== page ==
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I would like to include a flip counter on my site, similar to what Apple was using for their 1 billion app countdown.

enter image description here

Can anyone get their JavaScript to work standalone?

If anyone can provide working code, that would be great.

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Forget JS - you gonna steal their slick "flippy" background image, or draw your own...? –  Shog9 Apr 14 '09 at 4:41
I don't know JS well enough to write my own, hence the reason for asking the question –  TeddyWilliams898 Apr 15 '09 at 4:51
Are you going to use it to show how many visitors your page has had? :p –  Marius Feb 13 '10 at 2:46
@Steve, too bad I didn't read your comment earlier. The linked old 1 billion apps countdown was just a static page when I enhanced the question, while the more recent 10 billion songs countdown was still actually counting. Even today, the 10 billion song countdown is still dynamic, though the countdown has finished and the countdown script only shows you some result page with an image. So even today I think apple.com/itunes/10-billion-song-countdown is a much better example (and was more likely to be searched for during the last weeks) than the static old link. –  Arjan Feb 25 '10 at 9:11
See also cnanney.com/journal/code/apple-style-counter (to which I'm in no way related). –  Arjan May 13 '10 at 21:33
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3 Answers

They're using a combination of CSS and JavaScript. The flip animation is powered by a CSS Sprite-like technique.

First of all, they have a very tall image called filmstrip.png that contains every flip "state" for each number (0 to 9; have a look at a scaled-down detail and you'll see what I mean).

Then, in the HTML, each digit is made up of three nested elements:

  • The first is a container element, which has its width and height set to the dimensions of a single flip "state", and its overflow set to hidden. This element is positioned relatively.

  • The second element is positioned absolutely (and because the first element is positioned relatively, this second element is positioned absolutely relative to the first element).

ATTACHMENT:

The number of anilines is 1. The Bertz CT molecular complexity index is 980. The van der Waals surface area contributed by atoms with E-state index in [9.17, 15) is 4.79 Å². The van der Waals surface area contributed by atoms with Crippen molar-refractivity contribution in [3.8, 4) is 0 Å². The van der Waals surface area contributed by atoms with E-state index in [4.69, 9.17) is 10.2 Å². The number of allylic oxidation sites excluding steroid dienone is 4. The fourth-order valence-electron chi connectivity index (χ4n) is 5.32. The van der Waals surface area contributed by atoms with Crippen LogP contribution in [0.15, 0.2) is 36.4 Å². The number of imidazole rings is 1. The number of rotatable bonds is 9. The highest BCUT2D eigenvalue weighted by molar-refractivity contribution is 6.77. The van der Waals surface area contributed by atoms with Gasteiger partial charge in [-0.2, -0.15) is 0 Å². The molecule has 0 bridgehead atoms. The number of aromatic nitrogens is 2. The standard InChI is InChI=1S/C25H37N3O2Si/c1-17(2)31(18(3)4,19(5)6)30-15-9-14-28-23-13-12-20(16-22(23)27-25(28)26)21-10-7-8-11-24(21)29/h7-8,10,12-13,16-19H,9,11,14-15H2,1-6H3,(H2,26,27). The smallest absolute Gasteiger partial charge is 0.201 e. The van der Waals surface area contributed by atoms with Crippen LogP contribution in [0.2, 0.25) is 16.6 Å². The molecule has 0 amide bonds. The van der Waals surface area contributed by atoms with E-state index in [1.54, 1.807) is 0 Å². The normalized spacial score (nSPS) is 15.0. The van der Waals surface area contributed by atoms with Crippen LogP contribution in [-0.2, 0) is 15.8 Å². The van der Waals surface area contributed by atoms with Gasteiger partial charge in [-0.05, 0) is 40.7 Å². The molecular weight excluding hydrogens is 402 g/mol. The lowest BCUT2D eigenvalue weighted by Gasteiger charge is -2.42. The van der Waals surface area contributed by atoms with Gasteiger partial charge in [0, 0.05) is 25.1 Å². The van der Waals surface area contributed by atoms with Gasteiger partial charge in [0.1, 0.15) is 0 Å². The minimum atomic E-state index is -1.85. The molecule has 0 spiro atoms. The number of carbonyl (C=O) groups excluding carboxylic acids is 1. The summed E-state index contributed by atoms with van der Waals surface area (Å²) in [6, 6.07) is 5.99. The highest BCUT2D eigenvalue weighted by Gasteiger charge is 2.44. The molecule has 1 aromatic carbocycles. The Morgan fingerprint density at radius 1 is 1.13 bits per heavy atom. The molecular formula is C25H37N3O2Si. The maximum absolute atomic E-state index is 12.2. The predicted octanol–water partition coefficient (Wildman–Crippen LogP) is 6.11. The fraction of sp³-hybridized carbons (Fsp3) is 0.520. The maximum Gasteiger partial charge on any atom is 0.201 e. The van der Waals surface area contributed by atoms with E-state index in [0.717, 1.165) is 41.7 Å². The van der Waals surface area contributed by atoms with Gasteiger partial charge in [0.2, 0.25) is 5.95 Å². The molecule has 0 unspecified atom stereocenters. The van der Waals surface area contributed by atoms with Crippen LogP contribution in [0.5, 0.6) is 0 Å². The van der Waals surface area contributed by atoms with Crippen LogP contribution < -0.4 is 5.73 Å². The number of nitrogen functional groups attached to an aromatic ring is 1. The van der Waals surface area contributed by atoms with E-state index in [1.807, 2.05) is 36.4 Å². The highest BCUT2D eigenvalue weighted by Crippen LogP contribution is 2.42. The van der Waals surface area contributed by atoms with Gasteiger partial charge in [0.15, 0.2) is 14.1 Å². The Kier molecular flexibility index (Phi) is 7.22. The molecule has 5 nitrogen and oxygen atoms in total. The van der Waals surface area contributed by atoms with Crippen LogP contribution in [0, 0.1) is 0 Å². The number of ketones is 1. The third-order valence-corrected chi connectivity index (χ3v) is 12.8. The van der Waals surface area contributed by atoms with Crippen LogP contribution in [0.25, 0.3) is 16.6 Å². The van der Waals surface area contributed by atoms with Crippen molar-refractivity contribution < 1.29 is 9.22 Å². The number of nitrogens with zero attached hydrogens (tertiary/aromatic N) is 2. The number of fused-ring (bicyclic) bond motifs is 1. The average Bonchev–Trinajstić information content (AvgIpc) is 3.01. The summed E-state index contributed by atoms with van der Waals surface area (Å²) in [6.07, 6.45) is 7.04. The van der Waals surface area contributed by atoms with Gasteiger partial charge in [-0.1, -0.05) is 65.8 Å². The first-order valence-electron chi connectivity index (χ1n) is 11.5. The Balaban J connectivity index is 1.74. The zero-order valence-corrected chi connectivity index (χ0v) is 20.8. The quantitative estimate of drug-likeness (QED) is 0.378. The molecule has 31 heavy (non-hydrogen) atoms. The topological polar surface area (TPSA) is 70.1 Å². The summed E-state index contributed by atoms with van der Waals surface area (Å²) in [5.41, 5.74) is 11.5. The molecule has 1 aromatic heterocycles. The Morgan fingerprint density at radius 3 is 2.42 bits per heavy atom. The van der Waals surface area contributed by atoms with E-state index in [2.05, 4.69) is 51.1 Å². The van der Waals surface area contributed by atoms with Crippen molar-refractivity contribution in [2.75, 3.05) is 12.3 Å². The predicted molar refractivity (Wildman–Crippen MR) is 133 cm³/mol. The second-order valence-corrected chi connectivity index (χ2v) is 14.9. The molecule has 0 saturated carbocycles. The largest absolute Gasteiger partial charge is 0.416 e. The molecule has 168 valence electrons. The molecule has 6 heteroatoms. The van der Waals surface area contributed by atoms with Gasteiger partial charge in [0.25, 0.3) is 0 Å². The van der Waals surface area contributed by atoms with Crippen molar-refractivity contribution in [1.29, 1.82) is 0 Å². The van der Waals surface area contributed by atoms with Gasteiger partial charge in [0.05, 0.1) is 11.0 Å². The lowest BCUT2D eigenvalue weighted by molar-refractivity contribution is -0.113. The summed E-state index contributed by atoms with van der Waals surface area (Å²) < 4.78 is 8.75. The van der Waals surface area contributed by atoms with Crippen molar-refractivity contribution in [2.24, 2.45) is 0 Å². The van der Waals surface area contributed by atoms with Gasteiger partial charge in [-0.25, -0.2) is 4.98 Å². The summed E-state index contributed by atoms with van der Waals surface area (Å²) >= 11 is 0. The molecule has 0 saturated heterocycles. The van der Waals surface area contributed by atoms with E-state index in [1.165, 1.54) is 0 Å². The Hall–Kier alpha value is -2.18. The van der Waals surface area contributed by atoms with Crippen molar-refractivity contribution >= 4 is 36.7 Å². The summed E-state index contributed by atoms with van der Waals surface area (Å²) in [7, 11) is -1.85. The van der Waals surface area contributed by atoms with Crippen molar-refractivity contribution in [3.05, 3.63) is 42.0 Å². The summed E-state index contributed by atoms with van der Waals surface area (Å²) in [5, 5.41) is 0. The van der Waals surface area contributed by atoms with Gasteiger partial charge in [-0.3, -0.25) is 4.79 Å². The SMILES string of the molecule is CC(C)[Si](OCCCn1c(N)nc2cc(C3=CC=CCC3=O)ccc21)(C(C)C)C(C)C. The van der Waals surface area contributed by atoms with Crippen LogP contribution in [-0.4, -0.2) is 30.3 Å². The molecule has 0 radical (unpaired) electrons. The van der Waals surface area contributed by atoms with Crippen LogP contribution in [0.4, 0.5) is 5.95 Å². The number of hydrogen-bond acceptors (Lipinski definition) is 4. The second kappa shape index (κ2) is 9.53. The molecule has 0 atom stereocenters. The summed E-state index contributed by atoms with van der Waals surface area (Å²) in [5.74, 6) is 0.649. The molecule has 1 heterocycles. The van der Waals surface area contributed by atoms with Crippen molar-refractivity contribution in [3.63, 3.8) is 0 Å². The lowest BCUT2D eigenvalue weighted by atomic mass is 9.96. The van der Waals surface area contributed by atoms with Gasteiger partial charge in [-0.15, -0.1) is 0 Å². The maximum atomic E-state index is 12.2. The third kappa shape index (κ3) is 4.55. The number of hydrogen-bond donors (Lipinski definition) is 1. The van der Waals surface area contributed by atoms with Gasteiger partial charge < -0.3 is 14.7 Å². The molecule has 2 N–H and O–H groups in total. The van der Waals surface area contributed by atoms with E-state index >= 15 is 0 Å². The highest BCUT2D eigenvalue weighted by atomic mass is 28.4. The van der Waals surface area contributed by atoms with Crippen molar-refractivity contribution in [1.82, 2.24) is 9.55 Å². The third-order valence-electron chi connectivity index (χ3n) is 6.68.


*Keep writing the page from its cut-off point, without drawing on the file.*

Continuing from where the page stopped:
• The third element has its background-image set to filmstrip.png, and its width and height set to the dimensions of this image.

The JavaScript then seems to rapidly change the top property of the second element, causing different parts of filmstrip.png to be exposed one after another, thus resulting in a flip animation.


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Are you Steve Jobs? ;-) –  Tim Büthe Apr 14 '09 at 6:03
No, but I do have Safari 4's Web Inspector (apple.com/safari/features.html#developer)... –  Steve Harrison Apr 14 '09 at 7:12
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Here it is, ready to be implemented in your own webpage http://cnanney.com/journal/code/apple-style-counter-revisited/

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Hey do you have a method for creating the bg images similar to that? I can find tons of freebies with a similar design but it's difficult to create the "flipping" effect. –  Jake Rocheleau Apr 17 '12 at 13:45
FYI. This is a much better answer than the accepted one. –  Alexis Dec 30 '12 at 22:42
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While searching for the same thing I found a commercial product offering this functionality: Sprite Countdown Flip.

Note: I'm not affiliated with this product; but it's well done and might be useful to someone.

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